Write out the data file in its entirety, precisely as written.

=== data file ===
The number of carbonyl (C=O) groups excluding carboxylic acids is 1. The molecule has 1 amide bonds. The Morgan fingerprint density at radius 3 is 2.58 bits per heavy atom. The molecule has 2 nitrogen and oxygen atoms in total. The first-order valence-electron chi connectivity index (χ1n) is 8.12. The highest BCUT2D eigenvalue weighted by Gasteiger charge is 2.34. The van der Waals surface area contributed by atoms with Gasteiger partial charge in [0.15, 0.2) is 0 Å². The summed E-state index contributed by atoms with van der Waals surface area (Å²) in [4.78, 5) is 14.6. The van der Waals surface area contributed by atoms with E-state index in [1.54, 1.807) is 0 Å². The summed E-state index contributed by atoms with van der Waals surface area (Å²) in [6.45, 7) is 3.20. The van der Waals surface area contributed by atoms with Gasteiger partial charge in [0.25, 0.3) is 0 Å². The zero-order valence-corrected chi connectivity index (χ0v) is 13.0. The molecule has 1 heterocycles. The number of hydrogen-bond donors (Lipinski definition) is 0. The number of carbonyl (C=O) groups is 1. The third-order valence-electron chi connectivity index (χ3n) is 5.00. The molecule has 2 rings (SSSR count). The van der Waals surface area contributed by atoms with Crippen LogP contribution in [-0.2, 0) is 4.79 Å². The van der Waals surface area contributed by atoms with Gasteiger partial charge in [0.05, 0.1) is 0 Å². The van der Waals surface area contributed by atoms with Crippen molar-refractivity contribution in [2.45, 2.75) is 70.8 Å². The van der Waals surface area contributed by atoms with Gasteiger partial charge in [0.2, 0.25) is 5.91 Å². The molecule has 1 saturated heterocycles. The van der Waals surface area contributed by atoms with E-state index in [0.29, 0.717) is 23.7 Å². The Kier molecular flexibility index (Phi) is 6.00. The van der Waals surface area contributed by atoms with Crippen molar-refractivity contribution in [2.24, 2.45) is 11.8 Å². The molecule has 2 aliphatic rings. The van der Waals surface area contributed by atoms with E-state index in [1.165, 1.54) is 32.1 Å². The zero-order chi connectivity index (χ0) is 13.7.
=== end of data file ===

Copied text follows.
The number of carbonyl (C=O) groups excluding carboxylic acids is 1. The molecule has 1 amide bonds. The Morgan fingerprint density at radius 3 is 2.58 bits per heavy atom. The molecule has 2 nitrogen and oxygen atoms in total. The first-order valence-electron chi connectivity index (χ1n) is 8.12. The highest BCUT2D eigenvalue weighted by Gasteiger charge is 2.34. The van der Waals surface area contributed by atoms with Gasteiger partial charge in [0.15, 0.2) is 0 Å². The summed E-state index contributed by atoms with van der Waals surface area (Å²) in [4.78, 5) is 14.6. The van der Waals surface area contributed by atoms with E-state index in [1.54, 1.807) is 0 Å². The summed E-state index contributed by atoms with van der Waals surface area (Å²) in [6.45, 7) is 3.20. The van der Waals surface area contributed by atoms with Gasteiger partial charge in [0.25, 0.3) is 0 Å². The zero-order valence-corrected chi connectivity index (χ0v) is 13.0. The molecule has 1 heterocycles. The number of hydrogen-bond donors (Lipinski definition) is 0. The number of carbonyl (C=O) groups is 1. The third-order valence-electron chi connectivity index (χ3n) is 5.00. The molecule has 2 rings (SSSR count). The van der Waals surface area contributed by atoms with Crippen LogP contribution in [-0.2, 0) is 4.79 Å². The van der Waals surface area contributed by atoms with Gasteiger partial charge in [0.05, 0.1) is 0 Å². The van der Waals surface area contributed by atoms with Crippen molar-refractivity contribution in [2.45, 2.75) is 70.8 Å². The van der Waals surface area contributed by atoms with Gasteiger partial charge in [0.2, 0.25) is 5.91 Å². The molecule has 1 saturated heterocycles. The van der Waals surface area contributed by atoms with E-state index in [0.29, 0.717) is 23.7 Å². The Kier molecular flexibility index (Phi) is 6.00. The van der Waals surface area contributed by atoms with Crippen molar-refractivity contribution in [2.24, 2.45) is 11.8 Å². The molecule has 2 aliphatic rings. The van der Waals surface area contributed by atoms with E-state index in [1.165, 1.54) is 32.1 Å². The zero-order chi connectivity index (χ0) is 13.7.